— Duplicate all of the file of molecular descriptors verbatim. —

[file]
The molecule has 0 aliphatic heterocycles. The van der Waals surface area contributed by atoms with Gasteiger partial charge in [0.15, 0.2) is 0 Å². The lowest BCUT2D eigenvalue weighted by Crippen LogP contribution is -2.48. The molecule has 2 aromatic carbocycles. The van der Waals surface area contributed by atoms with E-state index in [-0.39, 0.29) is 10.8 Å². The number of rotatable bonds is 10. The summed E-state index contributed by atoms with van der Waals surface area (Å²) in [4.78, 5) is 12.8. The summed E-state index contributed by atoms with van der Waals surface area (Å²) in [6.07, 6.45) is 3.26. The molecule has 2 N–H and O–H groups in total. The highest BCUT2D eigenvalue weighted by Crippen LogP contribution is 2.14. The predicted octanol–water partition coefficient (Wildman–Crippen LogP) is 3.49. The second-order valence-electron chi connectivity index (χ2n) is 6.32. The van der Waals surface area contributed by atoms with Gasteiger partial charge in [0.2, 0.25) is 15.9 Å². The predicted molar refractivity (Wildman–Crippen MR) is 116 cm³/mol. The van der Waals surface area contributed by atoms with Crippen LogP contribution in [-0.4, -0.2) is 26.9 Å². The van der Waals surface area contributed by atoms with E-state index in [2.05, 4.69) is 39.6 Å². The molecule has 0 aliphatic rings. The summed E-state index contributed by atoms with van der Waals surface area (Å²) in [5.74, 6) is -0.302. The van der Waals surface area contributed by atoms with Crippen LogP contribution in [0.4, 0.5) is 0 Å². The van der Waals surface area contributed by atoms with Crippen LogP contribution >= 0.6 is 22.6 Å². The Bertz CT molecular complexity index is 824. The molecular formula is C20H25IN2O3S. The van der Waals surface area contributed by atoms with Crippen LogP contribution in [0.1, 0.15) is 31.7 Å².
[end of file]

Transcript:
The molecule has 0 aliphatic heterocycles. The van der Waals surface area contributed by atoms with Gasteiger partial charge in [0.15, 0.2) is 0 Å². The lowest BCUT2D eigenvalue weighted by Crippen LogP contribution is -2.48. The molecule has 2 aromatic carbocycles. The van der Waals surface area contributed by atoms with E-state index in [-0.39, 0.29) is 10.8 Å². The number of rotatable bonds is 10. The summed E-state index contributed by atoms with van der Waals surface area (Å²) in [4.78, 5) is 12.8. The summed E-state index contributed by atoms with van der Waals surface area (Å²) in [6.07, 6.45) is 3.26. The molecule has 2 N–H and O–H groups in total. The highest BCUT2D eigenvalue weighted by Crippen LogP contribution is 2.14. The predicted octanol–water partition coefficient (Wildman–Crippen LogP) is 3.49. The second-order valence-electron chi connectivity index (χ2n) is 6.32. The van der Waals surface area contributed by atoms with Gasteiger partial charge in [0.2, 0.25) is 15.9 Å². The predicted molar refractivity (Wildman–Crippen MR) is 116 cm³/mol. The van der Waals surface area contributed by atoms with Crippen LogP contribution in [-0.4, -0.2) is 26.9 Å². The van der Waals surface area contributed by atoms with E-state index in [2.05, 4.69) is 39.6 Å². The molecule has 0 aliphatic rings. The summed E-state index contributed by atoms with van der Waals surface area (Å²) in [5.74, 6) is -0.302. The van der Waals surface area contributed by atoms with Crippen LogP contribution in [0.4, 0.5) is 0 Å². The van der Waals surface area contributed by atoms with Crippen LogP contribution >= 0.6 is 22.6 Å². The Bertz CT molecular complexity index is 824. The molecular formula is C20H25IN2O3S. The van der Waals surface area contributed by atoms with Crippen LogP contribution in [0.1, 0.15) is 31.7 Å².